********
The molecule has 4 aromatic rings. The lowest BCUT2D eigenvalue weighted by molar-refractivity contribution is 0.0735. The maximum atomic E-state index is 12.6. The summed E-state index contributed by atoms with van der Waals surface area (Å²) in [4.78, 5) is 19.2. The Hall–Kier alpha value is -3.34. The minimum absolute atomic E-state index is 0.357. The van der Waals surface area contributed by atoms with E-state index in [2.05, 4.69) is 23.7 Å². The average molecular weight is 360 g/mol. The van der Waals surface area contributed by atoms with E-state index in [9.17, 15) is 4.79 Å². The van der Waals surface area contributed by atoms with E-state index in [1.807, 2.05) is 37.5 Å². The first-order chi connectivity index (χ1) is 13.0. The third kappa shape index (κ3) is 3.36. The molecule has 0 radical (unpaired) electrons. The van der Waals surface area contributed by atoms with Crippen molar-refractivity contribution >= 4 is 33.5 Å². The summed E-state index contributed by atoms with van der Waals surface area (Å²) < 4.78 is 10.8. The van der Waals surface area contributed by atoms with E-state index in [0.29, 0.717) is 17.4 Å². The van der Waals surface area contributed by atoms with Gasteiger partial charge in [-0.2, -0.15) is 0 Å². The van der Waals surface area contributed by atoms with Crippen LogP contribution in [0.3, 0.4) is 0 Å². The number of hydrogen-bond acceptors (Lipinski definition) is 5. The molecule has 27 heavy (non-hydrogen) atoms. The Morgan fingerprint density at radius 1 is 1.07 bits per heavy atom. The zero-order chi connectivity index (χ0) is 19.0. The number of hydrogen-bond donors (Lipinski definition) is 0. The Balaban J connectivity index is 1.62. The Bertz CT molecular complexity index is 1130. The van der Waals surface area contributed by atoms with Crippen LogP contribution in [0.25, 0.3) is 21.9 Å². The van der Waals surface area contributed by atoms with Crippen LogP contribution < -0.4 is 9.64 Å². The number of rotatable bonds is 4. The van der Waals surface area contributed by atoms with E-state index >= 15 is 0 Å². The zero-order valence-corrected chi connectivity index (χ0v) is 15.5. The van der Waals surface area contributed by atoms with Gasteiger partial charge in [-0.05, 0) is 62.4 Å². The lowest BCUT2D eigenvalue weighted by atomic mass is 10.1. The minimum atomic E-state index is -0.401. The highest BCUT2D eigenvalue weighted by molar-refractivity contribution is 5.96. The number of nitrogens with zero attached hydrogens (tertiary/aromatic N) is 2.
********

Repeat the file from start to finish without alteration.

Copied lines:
The molecule has 4 aromatic rings. The lowest BCUT2D eigenvalue weighted by molar-refractivity contribution is 0.0735. The maximum atomic E-state index is 12.6. The summed E-state index contributed by atoms with van der Waals surface area (Å²) in [4.78, 5) is 19.2. The Hall–Kier alpha value is -3.34. The minimum absolute atomic E-state index is 0.357. The van der Waals surface area contributed by atoms with E-state index in [2.05, 4.69) is 23.7 Å². The average molecular weight is 360 g/mol. The van der Waals surface area contributed by atoms with E-state index in [9.17, 15) is 4.79 Å². The van der Waals surface area contributed by atoms with E-state index in [1.807, 2.05) is 37.5 Å². The first-order chi connectivity index (χ1) is 13.0. The third kappa shape index (κ3) is 3.36. The molecule has 0 radical (unpaired) electrons. The van der Waals surface area contributed by atoms with Crippen molar-refractivity contribution >= 4 is 33.5 Å². The summed E-state index contributed by atoms with van der Waals surface area (Å²) < 4.78 is 10.8. The van der Waals surface area contributed by atoms with E-state index in [0.29, 0.717) is 17.4 Å². The van der Waals surface area contributed by atoms with Gasteiger partial charge in [-0.2, -0.15) is 0 Å². The van der Waals surface area contributed by atoms with Crippen LogP contribution in [0.3, 0.4) is 0 Å². The number of hydrogen-bond acceptors (Lipinski definition) is 5. The molecule has 27 heavy (non-hydrogen) atoms. The Morgan fingerprint density at radius 1 is 1.07 bits per heavy atom. The zero-order chi connectivity index (χ0) is 19.0. The number of hydrogen-bond donors (Lipinski definition) is 0. The Balaban J connectivity index is 1.62. The Bertz CT molecular complexity index is 1130. The van der Waals surface area contributed by atoms with Crippen LogP contribution in [0.25, 0.3) is 21.9 Å². The van der Waals surface area contributed by atoms with Crippen LogP contribution < -0.4 is 9.64 Å². The number of rotatable bonds is 4. The van der Waals surface area contributed by atoms with E-state index >= 15 is 0 Å². The zero-order valence-corrected chi connectivity index (χ0v) is 15.5. The van der Waals surface area contributed by atoms with Gasteiger partial charge in [-0.05, 0) is 62.4 Å². The lowest BCUT2D eigenvalue weighted by atomic mass is 10.1. The minimum atomic E-state index is -0.401. The highest BCUT2D eigenvalue weighted by molar-refractivity contribution is 5.96. The number of nitrogens with zero attached hydrogens (tertiary/aromatic N) is 2.